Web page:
In the last decade, we successfully prepared over 100K new STEM teachers who have helped strengthen and improve the field and our world. Over the next decade, we are looking to build on that progress by preparing and retaining 150K new STEM teachers who increasingly mirror the diversity of their school community, especially for schools serving majority Black, Latinx, and Native American students. We’lll support our network to foster workplaces and classrooms of belonging so that everyone we reach can see a path for themselves in STEM. And in the decade after that, we are hopeful that our commitment to this work will solve the STEM teacher shortage once and for all.
In 2011, we took up a call by President Obama to prepare 100K STEM teachers in 10 years alongside 28 partner organizations. By 2021, 300 organizations worked collectively to surpass our shared goal and we prepared nearly 110K excellent STEM teachers to the field. We did this by focusing our radical collaboration on:
We support partners to succeed at their commitments and tackle the systemic challenges revealed by the map.
In 2021, Bellwether Education Partners conducted a third-party evaluation of our impact. They found that the network spurred five major advancements in STEM teaching and learning:
BETTER RECRUITMENT: 100Kin10 prep programs used improved strategies to recruit highly qualified STEM teacher candidates
IMPROVED PREPARATION: More STEM teacher candidates have access to evidence-based STEM preparation via 100Kin10 partners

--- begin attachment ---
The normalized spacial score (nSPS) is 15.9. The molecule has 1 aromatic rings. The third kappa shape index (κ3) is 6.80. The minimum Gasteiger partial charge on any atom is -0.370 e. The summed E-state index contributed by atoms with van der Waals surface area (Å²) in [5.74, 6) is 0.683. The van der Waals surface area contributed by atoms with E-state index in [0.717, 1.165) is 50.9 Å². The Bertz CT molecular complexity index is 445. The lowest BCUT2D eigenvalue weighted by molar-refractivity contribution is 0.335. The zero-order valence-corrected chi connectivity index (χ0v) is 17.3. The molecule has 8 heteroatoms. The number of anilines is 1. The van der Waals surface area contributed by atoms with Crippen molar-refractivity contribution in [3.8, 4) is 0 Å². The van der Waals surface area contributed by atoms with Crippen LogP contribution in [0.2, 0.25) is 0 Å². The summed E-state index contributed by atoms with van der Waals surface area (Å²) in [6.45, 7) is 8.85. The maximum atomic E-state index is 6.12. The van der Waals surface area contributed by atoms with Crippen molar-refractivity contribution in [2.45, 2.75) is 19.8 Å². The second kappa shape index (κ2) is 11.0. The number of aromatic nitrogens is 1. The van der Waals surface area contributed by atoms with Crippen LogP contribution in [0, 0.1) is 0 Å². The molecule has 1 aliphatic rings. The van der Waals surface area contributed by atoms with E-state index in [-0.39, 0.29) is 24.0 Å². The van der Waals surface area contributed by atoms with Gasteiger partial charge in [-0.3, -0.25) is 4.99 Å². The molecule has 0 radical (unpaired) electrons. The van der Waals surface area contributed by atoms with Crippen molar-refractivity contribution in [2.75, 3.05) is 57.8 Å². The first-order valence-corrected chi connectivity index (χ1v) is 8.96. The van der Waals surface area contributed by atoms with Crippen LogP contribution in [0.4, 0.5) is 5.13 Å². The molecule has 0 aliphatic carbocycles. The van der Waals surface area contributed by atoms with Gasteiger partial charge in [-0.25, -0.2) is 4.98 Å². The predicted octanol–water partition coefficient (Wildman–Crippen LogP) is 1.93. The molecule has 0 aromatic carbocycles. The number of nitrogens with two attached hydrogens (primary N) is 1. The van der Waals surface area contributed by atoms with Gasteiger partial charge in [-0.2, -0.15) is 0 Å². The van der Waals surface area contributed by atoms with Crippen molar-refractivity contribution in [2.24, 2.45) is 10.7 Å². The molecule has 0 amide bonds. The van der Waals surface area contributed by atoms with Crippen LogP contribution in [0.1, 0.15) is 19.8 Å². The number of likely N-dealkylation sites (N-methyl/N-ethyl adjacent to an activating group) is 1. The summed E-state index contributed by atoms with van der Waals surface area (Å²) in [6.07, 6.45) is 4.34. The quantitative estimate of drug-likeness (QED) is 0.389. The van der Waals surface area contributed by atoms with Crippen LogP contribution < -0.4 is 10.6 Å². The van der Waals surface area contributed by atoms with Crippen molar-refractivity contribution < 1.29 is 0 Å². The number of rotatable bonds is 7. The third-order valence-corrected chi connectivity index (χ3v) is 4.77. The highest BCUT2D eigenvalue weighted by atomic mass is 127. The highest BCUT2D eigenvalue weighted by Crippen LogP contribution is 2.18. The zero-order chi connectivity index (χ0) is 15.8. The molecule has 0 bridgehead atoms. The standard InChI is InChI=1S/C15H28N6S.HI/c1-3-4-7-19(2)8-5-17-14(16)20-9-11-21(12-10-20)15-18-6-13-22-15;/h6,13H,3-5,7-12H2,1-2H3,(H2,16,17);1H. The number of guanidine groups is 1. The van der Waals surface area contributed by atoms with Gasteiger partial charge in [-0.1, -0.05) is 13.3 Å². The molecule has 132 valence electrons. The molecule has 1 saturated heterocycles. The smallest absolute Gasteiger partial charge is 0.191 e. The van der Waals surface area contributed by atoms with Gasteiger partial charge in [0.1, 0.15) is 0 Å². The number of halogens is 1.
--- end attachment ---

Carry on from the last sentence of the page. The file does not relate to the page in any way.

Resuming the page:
EXPANDED EARLY STEM: 100Kin10 partner programs have increased emphasis on preparing and supporting elementary teachers with STEM skills, and in particular foundational math
ENHANCED PROFESSIONAL DEVELOPMENT: More teachers have access to quality STEM professional growth and collaborative work environments via 100Kin10 partners
MORE AUTHENTIC STEM: More teachers and students have access to meaningful, authentic, and rigorous STEM learning via 100Kin10 partners
The future of our country depends on today’s students becoming tomorrow’s innovators. We believe that young people have infinite potential and that when that potential is nourished in STEM classrooms, they will bring to life out of this world solutions to our biggest challenges. This is why we must tackle the underlying causes of our nation’s shortage of excellent STEM teachers. So we identified the 100 challenges to preparing and retaining great STEM teachers and created a roadmap that points the way toward transforming STEM education.
In 2021, nearly 600 young people shared their K-12 STEM experiences through a diverse, participatory storytelling effort called the unCommission. We knew their input was critical in order to identify action-ready considerations for the future of STEM learning and opportunity. Now, their voices are guiding our next chapter and goal on this journey to end the STEM teacher shortage with equity, representation, and belonging at the center of this work.
STEM has never been more important to our future.
The people who will cure cancer and dementia, desalinate water, help us avoid future pandemics and solve challenges unknown or invisible are in our nation’s classrooms today. And, we cannot solve these challenges without ensuring those most under-represented in STEM are centered in the work ahead.
To achieve our next shared goal, we are relaunching and growing our network with an explicit focus on Black, Latinx, and Native American teachers and students. In order for students to succeed in STEM, they need to feel that they belong in STEM classrooms and careers. That’s why we’re preparing and retaining 150K teachers in STEM, with an explicit focus on creating a sense of belonging and equity in our classrooms, and beyond. And we cannot wait for you to join us.
Radical collaboration among change-makers across industry and sector is the only way to effect real progress and move our world forward. Our role is to mobilize our network with a focused strategy, clarity of purpose, and vision for achieving change.
Together we can make momentus change in our world.